The Social Costs of an Empty Lunchbox

Rumblings of the growing crisis of child poverty have become quite loud of late. In March the Food Research & Action Center (FRAC) issued the most comprehensive childhood hunger study ever conducted in the United States, showing that one in four American children suffers from hunger or related problems. In June the Children's Defense Fund (CDF) published facts on child poverty that will blow the lid off most people's view of who is poor and why. And the bipartisan National Commission on Children, chaired by Sen. John D. Rockefeller (D-W.Va.), was to release its long-awaited findings just at Sojourners press time and will call for, among other things, strengthened child support enforcement.

The raw numbers describing the plight of American children are alarming:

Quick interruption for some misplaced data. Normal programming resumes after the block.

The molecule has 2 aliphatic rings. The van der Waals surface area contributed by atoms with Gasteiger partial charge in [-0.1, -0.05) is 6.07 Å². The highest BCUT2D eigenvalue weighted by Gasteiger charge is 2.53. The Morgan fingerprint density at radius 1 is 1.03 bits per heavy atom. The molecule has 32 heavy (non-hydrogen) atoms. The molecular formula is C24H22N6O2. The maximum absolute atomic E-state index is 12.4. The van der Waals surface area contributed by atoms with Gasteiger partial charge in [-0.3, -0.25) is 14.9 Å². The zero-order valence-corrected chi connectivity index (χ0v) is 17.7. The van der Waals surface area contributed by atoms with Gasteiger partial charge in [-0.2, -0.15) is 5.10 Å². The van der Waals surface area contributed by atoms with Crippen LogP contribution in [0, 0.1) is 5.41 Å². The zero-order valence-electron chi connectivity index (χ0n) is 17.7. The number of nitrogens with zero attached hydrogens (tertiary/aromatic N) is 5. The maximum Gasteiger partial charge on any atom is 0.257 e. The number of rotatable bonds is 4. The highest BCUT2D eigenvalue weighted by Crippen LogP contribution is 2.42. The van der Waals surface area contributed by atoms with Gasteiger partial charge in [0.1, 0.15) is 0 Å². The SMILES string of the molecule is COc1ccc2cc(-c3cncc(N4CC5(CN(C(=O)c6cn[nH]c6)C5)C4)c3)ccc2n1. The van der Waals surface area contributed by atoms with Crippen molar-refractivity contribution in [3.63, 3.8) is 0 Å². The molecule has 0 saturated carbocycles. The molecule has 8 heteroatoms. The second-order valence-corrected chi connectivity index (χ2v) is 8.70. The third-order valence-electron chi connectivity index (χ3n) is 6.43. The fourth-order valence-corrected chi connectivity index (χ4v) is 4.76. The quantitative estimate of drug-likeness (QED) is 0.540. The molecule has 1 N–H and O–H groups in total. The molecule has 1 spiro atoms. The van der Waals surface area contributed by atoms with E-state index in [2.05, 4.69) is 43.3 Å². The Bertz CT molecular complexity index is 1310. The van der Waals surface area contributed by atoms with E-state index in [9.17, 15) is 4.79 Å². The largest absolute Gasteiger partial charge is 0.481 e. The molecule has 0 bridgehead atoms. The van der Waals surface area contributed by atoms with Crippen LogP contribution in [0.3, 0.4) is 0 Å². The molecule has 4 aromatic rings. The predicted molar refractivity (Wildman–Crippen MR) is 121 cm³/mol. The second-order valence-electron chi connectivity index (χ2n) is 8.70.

• Every eight seconds of the school day a child drops out.
  • Every 47 seconds a child is abused or neglected (675,000 a year).
  • Every 67 seconds a teenager has a baby.
  • Every seven minutes a child is arrested for a drug offense.
  • Every 36 minutes a child is killed or injured by guns.
  • Every 53 minutes a child dies because of poverty.

But perhaps most arresting are new statistics from the Children's Defense Fund report. While public perception is that poor children come from minority communities, live in the inner cities, and are raised in single-parent, non-working households, the truth is that the majority of poor children are white, live outside of cities, and have one or two wage earners in their families. Nearly half live in families that do not receive welfare payments. And while single parenthood drives up poverty rates, an international comparison shows that even if the children in single-parent families were removed from the count, the United States would still have one of the highest child poverty rates among all industrialized societies.

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